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Second-Harmonic Reflection Imaging of Normal and Accelerated Corneal Crosslinking Using Porcine Corneas and the Role of Intraocular Pressure

McQuaid, Rebecca MSc*,†; Li, JiaJun MSc*; Cummings, Arthur MMed (Ophth); Mrochen, Michael PhD; Vohnsen, Brian PhD*

doi: 10.1097/ICO.0000000000000015
Clinical Science

Purpose: The aim of this study was to investigate morphological changes, using second-harmonic (SH) optical imaging, in the corneal stroma after normal- and high-intensity collagen crosslinking in postmortem enucleated porcine eyes at controlled intraocular pressures (IOPs).

Methods: Reflection-mode SH optical imaging of the stroma was realized after standard collagen cross-linking (CXL) and accelerated crosslinking (AXL) of porcine corneas, and the results were compared with the results for untreated controls. Ultraviolet-X lamps (365 nm) were used during riboflavin crosslinking with intensities of 3, 10, 30, and 100 mW/cm2 for constant 5.4-J/cm2 exposure doses. The IOP was varied using saline solution injected through the optic nerve and monitored using a Schiotz tonometer. SH optical imaging was realized with an in-house build multiphoton microscope using an ultrafast dispersion–compensated Ti–sapphire laser.

Results: SH reflection images of CXL and AXL porcine corneas obtained at IOPs of 8, 11, 16, and 26 mm Hg showed a similar fibrillar structure of collagen lamellae. All crosslinked corneas showed an increased fibrillar contrast in comparison with untreated baseline images. At low IOPs, strong variations in the scattering were observed that reduced with an increase in the IOP, when fibrils tended to straighten out. At low and normal IOPs, no significant difference between CXL and AXL results could be observed. At very elevated IOPs, however, the impact of AXL was found to alter the fibrillar structure of the collagen becoming less apparent in SH images when compared with that of CXL.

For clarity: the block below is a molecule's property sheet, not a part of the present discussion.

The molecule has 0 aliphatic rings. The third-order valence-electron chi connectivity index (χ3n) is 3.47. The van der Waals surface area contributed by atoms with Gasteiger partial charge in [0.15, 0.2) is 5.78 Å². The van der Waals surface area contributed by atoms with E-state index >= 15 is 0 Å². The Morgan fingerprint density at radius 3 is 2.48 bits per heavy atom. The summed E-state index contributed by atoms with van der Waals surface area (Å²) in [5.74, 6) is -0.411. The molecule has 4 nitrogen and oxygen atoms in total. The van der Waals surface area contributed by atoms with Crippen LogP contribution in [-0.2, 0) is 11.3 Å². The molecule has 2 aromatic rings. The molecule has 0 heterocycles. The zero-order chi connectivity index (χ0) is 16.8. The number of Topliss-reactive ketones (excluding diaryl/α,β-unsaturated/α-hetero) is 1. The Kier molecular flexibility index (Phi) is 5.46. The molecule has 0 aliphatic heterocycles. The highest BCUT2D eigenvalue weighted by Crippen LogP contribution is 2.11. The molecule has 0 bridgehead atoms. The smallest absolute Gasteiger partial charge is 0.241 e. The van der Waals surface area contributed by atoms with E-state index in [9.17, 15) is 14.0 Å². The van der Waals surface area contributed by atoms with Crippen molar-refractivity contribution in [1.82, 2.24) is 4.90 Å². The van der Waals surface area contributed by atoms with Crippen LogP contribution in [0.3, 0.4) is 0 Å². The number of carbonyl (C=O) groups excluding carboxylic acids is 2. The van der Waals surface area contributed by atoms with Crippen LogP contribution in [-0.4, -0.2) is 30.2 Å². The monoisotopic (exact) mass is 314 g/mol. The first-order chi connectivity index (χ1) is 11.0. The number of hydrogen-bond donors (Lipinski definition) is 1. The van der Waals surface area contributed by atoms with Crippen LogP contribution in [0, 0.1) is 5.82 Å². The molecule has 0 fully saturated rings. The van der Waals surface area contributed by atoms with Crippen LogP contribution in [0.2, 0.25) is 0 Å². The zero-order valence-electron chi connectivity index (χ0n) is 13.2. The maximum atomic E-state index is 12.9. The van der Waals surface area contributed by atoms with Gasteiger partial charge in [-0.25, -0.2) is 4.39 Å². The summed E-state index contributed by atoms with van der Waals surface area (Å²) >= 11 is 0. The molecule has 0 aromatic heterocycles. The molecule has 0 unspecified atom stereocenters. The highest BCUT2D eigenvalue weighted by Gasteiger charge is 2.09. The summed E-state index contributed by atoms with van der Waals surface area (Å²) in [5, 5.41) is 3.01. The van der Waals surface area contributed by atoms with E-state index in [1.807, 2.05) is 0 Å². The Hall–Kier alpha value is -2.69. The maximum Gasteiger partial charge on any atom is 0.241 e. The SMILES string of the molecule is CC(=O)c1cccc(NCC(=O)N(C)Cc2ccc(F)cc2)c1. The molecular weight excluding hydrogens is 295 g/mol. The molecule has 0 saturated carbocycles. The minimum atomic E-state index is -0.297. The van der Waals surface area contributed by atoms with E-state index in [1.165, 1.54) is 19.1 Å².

Conclusions: We found a strong influence of the IOP on SH reflection imaging of postmortem porcine corneal stroma. CXL and AXL led to similar SH images indicative of a similar tensile strength. Only at very elevated IOPs (26 mm Hg) did the results for AXL deviate from those of CXL, suggesting an IOP-related threshold for reliable applications of AXL.

*Advanced Optical Imaging Group, School of Physics, University College Dublin, Dublin, Ireland;

Wellington Eye Clinic, Dublin, Ireland; and

IROC Science to Innovation AG, Zurich, Switzerland.

Reprints: Rebecca McQuaid, Wellington Eye Clinic, Beacon Court, Sandyford, Dublin 18, Ireland (e-mail:

M. Mrochen has a commercial interest in IROC Innocross AG, Zug, Switzerland.

The other authors have no funding or conflicts of interest to disclose.

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Received March 26, 2013

Accepted September 19, 2013

© 2014 by Lippincott Williams & Wilkins.